Judge Upholds VAWA Provision Calling Gender-Motivated Crime a Civil Rights Violation
U.S. Judge James Jarvis, of the Eastern District of Tennessee, has upheld the constitutionality of the civil rights provision of the federal Violence Against Women Act. The provision makes gender-motivated crime, such as spousal abuse, a civil rights violation. Congress used its power under the interstate commerce clause to pass the legislation. After four months of hearings, Congress found in 1994 "that gender-based crimes and fear of gender-based crimes restrict movement, reduce employment opportunities, increase health expenditures, and reduce consumer expending, all of which affect interstate commerce and the national economy [and that about half of rape victims lost their jobs or were forced to quit after the crime]." Jarvis made the ruling in the case Laurel Knuckles Seaton v. Kenneth Marshall Seaton; Laurel Knuckles has sued her estranged husband for compensatory and punitive damages of $40 to $87 million. Knuckles claims that her husband repeatedly mentally and physically abused her and thus violated her civil rights.
In 1996, another U.S. District Judge found in Doe v. Doe that the provision satisfied the "rational basis" test required for Congress to pass the legislation under the interestate commerce clause. The Doe case also involved a woman whose husband allegedly repeatedly beat and threatened to kill her. In another case, Jane Doe v. Father Gerald Hatz, a third U.S. District Judge also upheld the provision's constitutionality. That case involved a woman who alleges that a church bishop groped and kissed her when she entered church for evening service. Only Judge Jackson Kiser, chief judge for the Western District of Virginia, has ruled that the provision is not constitutional because Congress exceeded its power. The case, Brzonkala v. Virginia Tech, involves a student who accused two football players of raping her. The decision is on appeal to the 4th Circuit. The Supreme Court is expected to hear a case challenging the provision at some point in the near future.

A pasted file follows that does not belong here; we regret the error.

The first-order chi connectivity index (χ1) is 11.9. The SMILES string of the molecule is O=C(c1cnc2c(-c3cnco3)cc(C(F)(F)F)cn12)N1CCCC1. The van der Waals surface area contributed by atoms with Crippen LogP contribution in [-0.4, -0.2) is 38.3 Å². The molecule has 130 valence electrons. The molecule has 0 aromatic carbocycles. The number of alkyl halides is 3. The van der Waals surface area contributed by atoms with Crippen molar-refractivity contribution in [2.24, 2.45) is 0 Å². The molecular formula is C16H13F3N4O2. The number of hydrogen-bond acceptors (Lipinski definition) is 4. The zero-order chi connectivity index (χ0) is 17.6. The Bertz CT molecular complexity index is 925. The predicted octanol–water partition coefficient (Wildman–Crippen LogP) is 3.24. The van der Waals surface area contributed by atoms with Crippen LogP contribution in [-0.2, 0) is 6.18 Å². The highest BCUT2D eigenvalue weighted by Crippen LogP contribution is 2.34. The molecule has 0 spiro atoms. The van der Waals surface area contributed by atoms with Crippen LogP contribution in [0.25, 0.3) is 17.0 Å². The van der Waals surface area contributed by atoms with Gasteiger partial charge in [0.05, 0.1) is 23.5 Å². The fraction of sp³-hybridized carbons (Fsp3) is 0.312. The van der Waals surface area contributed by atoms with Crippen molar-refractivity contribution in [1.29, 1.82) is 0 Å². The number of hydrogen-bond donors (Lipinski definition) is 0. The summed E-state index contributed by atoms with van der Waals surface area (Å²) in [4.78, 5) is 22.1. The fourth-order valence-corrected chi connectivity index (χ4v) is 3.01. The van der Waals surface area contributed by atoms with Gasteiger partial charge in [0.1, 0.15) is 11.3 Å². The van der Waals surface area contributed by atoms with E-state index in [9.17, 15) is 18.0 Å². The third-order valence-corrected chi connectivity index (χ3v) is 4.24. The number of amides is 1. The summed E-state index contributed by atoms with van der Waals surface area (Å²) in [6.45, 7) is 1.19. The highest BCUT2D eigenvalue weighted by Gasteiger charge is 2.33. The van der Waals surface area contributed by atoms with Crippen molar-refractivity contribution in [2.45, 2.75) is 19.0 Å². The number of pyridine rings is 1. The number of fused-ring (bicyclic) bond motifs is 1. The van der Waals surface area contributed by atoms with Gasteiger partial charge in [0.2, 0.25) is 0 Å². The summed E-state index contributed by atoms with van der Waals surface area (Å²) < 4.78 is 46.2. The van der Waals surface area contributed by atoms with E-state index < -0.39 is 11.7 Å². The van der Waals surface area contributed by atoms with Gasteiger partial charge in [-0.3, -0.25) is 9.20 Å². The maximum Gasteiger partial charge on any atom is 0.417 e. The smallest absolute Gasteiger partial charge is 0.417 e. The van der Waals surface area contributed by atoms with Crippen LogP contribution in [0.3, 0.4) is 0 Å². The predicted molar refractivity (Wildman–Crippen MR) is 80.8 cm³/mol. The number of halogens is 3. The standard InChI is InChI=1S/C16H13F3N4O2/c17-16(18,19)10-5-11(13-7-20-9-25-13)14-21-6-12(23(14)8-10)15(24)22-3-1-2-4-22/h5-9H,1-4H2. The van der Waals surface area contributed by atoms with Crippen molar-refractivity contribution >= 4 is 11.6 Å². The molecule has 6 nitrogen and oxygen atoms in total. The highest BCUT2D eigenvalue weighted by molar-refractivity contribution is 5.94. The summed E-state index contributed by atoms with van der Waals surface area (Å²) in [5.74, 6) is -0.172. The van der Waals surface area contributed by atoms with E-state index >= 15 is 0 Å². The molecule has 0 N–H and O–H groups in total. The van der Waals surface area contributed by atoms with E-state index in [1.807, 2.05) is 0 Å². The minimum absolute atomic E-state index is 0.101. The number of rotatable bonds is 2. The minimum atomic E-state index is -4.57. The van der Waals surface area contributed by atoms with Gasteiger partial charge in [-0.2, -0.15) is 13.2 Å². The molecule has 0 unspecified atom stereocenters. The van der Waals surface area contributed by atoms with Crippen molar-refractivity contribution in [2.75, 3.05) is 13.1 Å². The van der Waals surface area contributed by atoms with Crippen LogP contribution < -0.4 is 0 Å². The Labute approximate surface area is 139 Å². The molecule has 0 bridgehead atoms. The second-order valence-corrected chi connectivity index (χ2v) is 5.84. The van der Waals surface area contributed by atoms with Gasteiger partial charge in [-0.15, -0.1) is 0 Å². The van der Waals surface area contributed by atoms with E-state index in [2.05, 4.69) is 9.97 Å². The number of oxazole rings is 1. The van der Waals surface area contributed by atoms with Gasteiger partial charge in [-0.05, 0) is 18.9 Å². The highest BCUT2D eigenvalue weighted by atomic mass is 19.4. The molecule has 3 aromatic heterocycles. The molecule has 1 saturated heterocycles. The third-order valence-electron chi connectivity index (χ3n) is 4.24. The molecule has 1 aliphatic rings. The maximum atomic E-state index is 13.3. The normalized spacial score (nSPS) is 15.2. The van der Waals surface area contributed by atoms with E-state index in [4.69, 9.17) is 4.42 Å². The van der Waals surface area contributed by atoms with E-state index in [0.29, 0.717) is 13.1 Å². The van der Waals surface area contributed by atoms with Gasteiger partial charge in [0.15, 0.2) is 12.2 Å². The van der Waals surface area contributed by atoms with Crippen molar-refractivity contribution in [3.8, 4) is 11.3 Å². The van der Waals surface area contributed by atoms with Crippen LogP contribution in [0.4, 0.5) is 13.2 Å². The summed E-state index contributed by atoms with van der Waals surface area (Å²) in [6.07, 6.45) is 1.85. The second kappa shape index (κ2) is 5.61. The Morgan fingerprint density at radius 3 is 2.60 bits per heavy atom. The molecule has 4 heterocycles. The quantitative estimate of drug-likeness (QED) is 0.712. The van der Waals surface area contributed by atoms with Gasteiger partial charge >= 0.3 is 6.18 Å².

10/30/2014 Medication Abortion Access Threatened by Oklahoma Court Ruling - An Oklahoma state district court judge has refused to block a state law restricting medication abortion, clearing the way for the law to go into affect on November 1.
The Oklahoma Coalition for Reproductive Justice, together with a local abortion clinic in Tulsa, challenged HB 2684 in September, arguing that the law was an unconstitutional restriction on non-surgical abortion in the earliest weeks of pregnancy. . . .
10/30/2014 UPS Switches Pregnant Worker Policy Ahead of Supreme Court Case - The United Parcel Service (UPS) is changing its policy on light duty assignments for pregnant workers, even though the company will stand by its refusal to extend accommodations to a former employee in an upcoming Supreme Court case.
UPS announced on Monday in a memo to employees, and in a brief filed with the US Supreme Court, that the company will begin offering temporary, light-duty positions to pregnant workers on January 1, 2015. . . .
10/30/2014 North Dakota Medical Students Speak Out Against Measure 1 - Medical students at the University of North Dakota School of Medicine and Health Sciences are asking North Dakotans to vote no on Measure 1, a personhood measure on the state ballot this fall.
The students issued published a letter in the Grand Forks Herald stating that they opposed Measure 1 in part because they are against "the government's taking control of the personal health care decisions of its citizens." Nearly 60 UND School of Medicine students signed the letter, citing concerns over the "very broad and ambiguous language" used in the proposed amendment, which has no regard for serious and life-threatening medical situations such as ectopic pregnancies.
Measure 1 would change the North Dakota state constitution to create an "inalienable right to life" for humans "at any stage of development" - including the moment of fertilization and conception. . . .